North Korean defectors can usually tell when other defectors are lying about their past. As a panelist on a South Korean talk show that features female defectors like me, I heard other panelists complain privately that a few of the guests must have been embellishing their stories.
It’s not uncommon to hear defectors claim they graduated from a prestigious North Korean university, for example, while the rest of the details of their lives suggest this was highly unlikely. If defectors say they had high-level connections in Pyongyang or came from an esteemed institution in the North, they can gain better employment in the South, where life can be very difficult for North Koreans.
Shin Dong-hyuk, a prominent defector who shocked the world several years back with his disturbing tales of torture in North Korean gulags, confessed last month that parts of the personal history he had told the public were inaccurate. His dramatic story, which included being forced to watch the execution of his mother and brother, led to a lot of publicity and his role as a key witness for a United Nations inquiry into North Korean atrocities. He now says that instead of growing up in the notorious Camp 14, where most prisoners go to die, he spent most of his time in the less draconian Camp 18.
After the United Nations came out with its damning report in February 2014, Pyongyang’s propaganda officials circulated a video featuring wild accusations against Mr. Shin. It alleged he raped a 13-year-old girl and featured an interview with his father in North Korea who said they had never lived in a “so-called political prison camp.”
At least one defector from Camp 18 recognized Mr. Shin’s father as a fellow inmate, pressuring Mr. Shin to admit that his story didn’t hold together, leading to the retraction.
This unfolding saga is troubling to me and to other defectors who tell the truth about the horrors of life in the North. The furor over Mr. Shin’s confession is really a sideshow, a distraction from the larger issue: Pyongyang’s continuous abuse of human rights.
Mr. Shin has been examined by doctors who believe he was subjected to torture and child labor, given the evidence of his scars and unnaturally bowed arms. We shouldn’t lose sight of that when discussing his lies.
It’s easy to see how Mr. Shin was tempted to obscure the truth. For defectors, sometimes doing so is the only way to survive.
My own story starts with my escape in 1997, when I was 17. I did not crawl through a tunnel or over an electrified-wire fence, nor was I spirited in disguise across the demilitarized zone. I lived near the border with China, and one night I simply left home and walked across the iced-over river that separated the two countries. I was fortunate that my family had close relationships with some of the border guards, so I was able to cross without incident. At the time, I thought I would return home after a brief visit.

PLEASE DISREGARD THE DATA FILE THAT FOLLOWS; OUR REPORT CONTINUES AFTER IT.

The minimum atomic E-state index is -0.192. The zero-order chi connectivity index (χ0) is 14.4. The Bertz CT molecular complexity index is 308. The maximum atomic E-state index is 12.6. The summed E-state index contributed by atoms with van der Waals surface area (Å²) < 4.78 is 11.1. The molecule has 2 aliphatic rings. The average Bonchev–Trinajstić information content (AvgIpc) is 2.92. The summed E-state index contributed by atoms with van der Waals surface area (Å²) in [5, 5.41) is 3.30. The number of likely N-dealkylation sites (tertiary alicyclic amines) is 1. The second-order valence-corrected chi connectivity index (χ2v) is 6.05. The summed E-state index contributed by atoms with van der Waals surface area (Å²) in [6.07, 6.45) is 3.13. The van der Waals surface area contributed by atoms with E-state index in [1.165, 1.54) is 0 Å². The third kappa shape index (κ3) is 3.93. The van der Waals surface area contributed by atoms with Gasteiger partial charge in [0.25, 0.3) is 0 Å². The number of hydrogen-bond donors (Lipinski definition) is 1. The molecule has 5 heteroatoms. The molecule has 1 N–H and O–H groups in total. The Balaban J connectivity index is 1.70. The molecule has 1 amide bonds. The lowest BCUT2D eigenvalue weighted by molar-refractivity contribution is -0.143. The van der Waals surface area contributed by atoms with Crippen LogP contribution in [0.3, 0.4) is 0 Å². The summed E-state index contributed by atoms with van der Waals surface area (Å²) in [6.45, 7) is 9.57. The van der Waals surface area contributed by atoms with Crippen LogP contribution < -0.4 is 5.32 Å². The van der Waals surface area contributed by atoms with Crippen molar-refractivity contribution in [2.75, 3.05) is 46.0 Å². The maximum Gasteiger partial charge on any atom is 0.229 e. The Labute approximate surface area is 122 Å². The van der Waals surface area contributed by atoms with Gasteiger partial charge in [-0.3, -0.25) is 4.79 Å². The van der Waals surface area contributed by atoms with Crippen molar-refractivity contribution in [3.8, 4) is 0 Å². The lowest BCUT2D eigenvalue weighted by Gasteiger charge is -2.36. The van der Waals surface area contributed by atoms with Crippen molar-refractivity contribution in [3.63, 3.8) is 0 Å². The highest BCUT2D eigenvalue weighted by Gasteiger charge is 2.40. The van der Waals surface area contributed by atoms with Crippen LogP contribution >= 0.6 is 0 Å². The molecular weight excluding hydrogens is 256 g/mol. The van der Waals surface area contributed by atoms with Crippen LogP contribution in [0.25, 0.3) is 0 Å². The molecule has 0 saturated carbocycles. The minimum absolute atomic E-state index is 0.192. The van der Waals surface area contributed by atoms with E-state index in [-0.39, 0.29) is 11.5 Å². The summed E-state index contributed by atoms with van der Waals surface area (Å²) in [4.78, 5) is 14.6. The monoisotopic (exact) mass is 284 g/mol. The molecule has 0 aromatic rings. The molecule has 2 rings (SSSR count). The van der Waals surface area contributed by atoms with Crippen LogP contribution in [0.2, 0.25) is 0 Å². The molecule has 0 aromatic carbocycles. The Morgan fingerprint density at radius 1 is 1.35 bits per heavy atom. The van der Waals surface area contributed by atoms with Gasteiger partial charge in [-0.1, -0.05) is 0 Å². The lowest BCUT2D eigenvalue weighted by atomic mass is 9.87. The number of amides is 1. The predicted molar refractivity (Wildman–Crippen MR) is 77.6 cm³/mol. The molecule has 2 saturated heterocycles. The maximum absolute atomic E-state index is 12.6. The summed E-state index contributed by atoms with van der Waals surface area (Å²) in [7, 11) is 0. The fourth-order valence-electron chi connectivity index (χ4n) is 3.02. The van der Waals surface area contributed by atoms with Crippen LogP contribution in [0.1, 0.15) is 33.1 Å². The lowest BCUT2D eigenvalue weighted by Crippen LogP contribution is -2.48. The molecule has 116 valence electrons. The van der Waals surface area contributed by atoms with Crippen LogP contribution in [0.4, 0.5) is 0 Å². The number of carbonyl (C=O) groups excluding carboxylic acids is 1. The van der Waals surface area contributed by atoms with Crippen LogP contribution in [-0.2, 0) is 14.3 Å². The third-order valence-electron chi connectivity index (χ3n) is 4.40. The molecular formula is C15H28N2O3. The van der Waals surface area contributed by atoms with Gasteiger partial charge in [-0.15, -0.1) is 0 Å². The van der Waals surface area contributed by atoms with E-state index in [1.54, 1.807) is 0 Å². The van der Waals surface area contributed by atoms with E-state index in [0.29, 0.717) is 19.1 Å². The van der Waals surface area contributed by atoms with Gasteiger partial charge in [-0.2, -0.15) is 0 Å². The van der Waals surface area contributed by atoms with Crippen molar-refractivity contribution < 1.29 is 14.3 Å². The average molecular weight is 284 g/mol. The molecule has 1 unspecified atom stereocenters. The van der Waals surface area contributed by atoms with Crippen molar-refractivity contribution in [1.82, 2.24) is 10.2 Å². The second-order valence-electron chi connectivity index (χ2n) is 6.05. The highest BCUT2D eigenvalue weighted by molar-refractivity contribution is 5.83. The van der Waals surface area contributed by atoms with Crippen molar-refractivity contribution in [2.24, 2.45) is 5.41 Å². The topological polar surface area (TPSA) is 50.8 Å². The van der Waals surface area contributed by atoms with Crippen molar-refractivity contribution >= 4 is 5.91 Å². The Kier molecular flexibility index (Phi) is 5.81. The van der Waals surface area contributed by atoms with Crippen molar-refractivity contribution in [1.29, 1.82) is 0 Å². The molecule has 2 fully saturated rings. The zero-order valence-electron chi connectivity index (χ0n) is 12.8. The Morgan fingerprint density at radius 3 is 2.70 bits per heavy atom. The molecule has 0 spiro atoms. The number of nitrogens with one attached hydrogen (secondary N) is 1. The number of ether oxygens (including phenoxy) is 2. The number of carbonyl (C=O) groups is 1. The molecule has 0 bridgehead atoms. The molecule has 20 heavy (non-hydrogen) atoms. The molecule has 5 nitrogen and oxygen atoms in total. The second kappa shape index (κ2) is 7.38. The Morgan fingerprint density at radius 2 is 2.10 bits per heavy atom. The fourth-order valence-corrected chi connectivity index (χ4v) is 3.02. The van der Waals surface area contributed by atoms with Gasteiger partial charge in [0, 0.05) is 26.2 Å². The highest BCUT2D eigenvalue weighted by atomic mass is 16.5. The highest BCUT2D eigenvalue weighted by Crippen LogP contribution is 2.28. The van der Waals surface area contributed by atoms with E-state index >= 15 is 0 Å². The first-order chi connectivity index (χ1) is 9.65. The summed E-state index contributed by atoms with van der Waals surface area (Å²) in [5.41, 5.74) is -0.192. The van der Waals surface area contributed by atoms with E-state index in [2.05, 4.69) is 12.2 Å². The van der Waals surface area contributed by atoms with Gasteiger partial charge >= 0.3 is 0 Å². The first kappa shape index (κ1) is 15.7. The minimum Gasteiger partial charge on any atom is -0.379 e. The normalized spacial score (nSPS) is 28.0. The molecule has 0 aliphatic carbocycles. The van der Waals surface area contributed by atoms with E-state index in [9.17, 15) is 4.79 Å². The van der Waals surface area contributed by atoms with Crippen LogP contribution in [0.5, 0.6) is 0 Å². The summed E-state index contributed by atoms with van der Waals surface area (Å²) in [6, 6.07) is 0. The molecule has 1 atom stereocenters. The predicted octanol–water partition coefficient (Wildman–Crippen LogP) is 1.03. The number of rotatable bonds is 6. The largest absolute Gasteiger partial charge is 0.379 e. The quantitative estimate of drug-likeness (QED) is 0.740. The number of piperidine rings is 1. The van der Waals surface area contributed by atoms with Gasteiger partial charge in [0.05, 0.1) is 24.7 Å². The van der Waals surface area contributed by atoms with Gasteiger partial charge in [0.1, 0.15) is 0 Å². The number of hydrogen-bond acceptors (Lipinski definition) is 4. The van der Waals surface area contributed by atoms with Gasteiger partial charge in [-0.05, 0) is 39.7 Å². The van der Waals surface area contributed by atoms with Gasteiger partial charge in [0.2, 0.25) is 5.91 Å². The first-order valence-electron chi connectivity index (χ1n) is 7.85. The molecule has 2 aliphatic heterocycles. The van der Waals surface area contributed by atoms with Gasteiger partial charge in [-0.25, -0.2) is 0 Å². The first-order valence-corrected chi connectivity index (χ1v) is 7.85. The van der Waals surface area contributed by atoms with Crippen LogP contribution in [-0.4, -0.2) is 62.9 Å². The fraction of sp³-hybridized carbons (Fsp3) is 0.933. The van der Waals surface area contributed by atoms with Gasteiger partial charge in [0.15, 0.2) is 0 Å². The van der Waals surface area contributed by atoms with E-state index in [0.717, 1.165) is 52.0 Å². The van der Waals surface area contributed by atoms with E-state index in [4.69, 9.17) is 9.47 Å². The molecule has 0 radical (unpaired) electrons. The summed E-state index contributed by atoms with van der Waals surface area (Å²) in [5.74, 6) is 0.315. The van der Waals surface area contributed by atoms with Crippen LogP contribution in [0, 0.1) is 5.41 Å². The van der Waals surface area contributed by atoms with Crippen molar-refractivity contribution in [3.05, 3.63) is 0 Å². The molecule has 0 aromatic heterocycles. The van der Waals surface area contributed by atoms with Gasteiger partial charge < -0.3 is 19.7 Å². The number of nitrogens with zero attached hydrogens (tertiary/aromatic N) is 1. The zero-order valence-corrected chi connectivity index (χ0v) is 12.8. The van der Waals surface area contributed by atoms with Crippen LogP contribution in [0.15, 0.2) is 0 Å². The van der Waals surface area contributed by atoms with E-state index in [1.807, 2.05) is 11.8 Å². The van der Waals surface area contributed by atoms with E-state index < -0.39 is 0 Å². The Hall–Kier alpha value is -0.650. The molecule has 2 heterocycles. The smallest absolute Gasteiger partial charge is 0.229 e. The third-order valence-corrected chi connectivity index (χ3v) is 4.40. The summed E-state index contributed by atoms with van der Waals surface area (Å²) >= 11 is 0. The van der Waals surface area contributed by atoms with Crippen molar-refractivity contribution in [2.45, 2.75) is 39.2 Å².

I stayed in hiding for a while, learning Chinese. Eventually my Chinese became so fluent that I could pass for a local. Still, I was terrified of being captured or betrayed, so I created a false identity.
Staying in China provided me with the opportunity to adjust to life outside of North Korea, and to gain a sense of perspective, most importantly, by learning that so much of what I had been taught about my country was a lie.
In the early days, I considered going to South Korea, but I had internalized everything I had been told my whole life: South Korea was the enemy. I believed going there would be a betrayal of my country — and that my family might be punished as a result.
Ultimately, I learned that I could go to South Korea by giving up my real identity, which would ensure my family back home would be safe. Once I got there, I faced the same challenges as the 27,000 other defectors who have now made it to the South. They struggle from a lack of education and job skills, discrimination, loneliness and emotional turmoil. Many drop out of school. Suicide rates are unusually high.
Many defectors who fail to acclimatize even return to the North. We have no way of knowing how many have returned — and it’s unclear what eventually happens to them — but Pyongyang has started using these “double defectors” for its propaganda.
Historically, the North’s propagandists vilified the South and its economy, but now that more Northerners know some of the truth through illegally smuggled South Korean television shows and other contraband, Pyongyang has redefined the difference in economies in relative terms: Though South Korea may be rich, any North Koreans foolish enough to chase Southern dreams will only find a life of hardship and poverty there.
The double defectors play right into Pyongyang’s new narrative. Many of them are featured in scripted press conferences in which they claim to have encountered a life of misery in the South. The double-defector propaganda has also given the regime a defense against human rights criticism from abroad: If North Korea really is so horrible, why do so many people keep returning?
South Korea already provides a lot of support for defectors, including living expenses and a place to live. It also helps with our education and finding jobs. Despite this generous assistance, which some struggling South Koreans resent, we need more emotional support and ongoing counseling to help with the integration process.
Other countries should provide more North Korean defectors with asylum. Right now, most countries only accept a very limited number of defectors. But if more countries were willing to take more defectors, it would lessen the burden on South Korea, which struggles to support the growing number of North Korean refugees.
The Shin saga has been a painful yet essential lesson for all North Korean defectors: Don’t lie about your story. The truth is powerful enough.
Hyeonseo Lee’s memoir, The Girl With Seven Names: A North Korean Defector’s Story, will be published in July.